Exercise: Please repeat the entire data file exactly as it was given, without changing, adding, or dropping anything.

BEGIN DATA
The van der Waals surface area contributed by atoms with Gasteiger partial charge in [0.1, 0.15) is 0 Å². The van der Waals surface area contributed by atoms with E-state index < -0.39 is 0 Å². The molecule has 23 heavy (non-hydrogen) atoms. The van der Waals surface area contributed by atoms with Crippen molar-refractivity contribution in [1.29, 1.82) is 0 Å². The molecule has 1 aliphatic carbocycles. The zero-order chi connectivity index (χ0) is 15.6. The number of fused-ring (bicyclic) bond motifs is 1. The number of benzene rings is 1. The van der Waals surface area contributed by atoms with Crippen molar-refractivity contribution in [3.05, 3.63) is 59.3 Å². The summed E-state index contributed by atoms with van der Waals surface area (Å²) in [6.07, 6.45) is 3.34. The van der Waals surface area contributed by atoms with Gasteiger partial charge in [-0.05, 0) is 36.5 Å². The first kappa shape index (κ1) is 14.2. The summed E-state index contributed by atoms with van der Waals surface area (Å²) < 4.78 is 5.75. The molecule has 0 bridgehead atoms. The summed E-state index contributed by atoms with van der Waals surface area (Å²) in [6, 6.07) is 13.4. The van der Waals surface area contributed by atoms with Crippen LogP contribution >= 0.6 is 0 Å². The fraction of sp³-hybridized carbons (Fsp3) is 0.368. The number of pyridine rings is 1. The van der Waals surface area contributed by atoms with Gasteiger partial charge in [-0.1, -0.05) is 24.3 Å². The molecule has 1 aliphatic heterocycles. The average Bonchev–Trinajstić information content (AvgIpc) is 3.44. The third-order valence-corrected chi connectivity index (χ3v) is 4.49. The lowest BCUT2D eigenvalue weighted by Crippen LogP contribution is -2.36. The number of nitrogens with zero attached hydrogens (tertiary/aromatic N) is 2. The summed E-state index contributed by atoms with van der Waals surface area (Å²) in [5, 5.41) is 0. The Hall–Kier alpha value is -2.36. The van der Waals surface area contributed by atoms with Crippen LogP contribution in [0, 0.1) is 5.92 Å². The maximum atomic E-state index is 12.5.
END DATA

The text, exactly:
The van der Waals surface area contributed by atoms with Gasteiger partial charge in [0.1, 0.15) is 0 Å². The van der Waals surface area contributed by atoms with E-state index < -0.39 is 0 Å². The molecule has 23 heavy (non-hydrogen) atoms. The van der Waals surface area contributed by atoms with Crippen molar-refractivity contribution in [1.29, 1.82) is 0 Å². The molecule has 1 aliphatic carbocycles. The zero-order chi connectivity index (χ0) is 15.6. The number of fused-ring (bicyclic) bond motifs is 1. The number of benzene rings is 1. The van der Waals surface area contributed by atoms with Crippen molar-refractivity contribution in [3.05, 3.63) is 59.3 Å². The summed E-state index contributed by atoms with van der Waals surface area (Å²) in [6.07, 6.45) is 3.34. The van der Waals surface area contributed by atoms with Gasteiger partial charge in [-0.05, 0) is 36.5 Å². The first kappa shape index (κ1) is 14.2. The summed E-state index contributed by atoms with van der Waals surface area (Å²) < 4.78 is 5.75. The molecule has 0 bridgehead atoms. The summed E-state index contributed by atoms with van der Waals surface area (Å²) in [6, 6.07) is 13.4. The van der Waals surface area contributed by atoms with Crippen LogP contribution >= 0.6 is 0 Å². The fraction of sp³-hybridized carbons (Fsp3) is 0.368. The number of pyridine rings is 1. The van der Waals surface area contributed by atoms with Gasteiger partial charge in [-0.1, -0.05) is 24.3 Å². The molecule has 1 aliphatic heterocycles. The average Bonchev–Trinajstić information content (AvgIpc) is 3.44. The third-order valence-corrected chi connectivity index (χ3v) is 4.49. The lowest BCUT2D eigenvalue weighted by Crippen LogP contribution is -2.36. The number of nitrogens with zero attached hydrogens (tertiary/aromatic N) is 2. The summed E-state index contributed by atoms with van der Waals surface area (Å²) in [5, 5.41) is 0. The Hall–Kier alpha value is -2.36. The van der Waals surface area contributed by atoms with Crippen LogP contribution in [0, 0.1) is 5.92 Å². The maximum atomic E-state index is 12.5.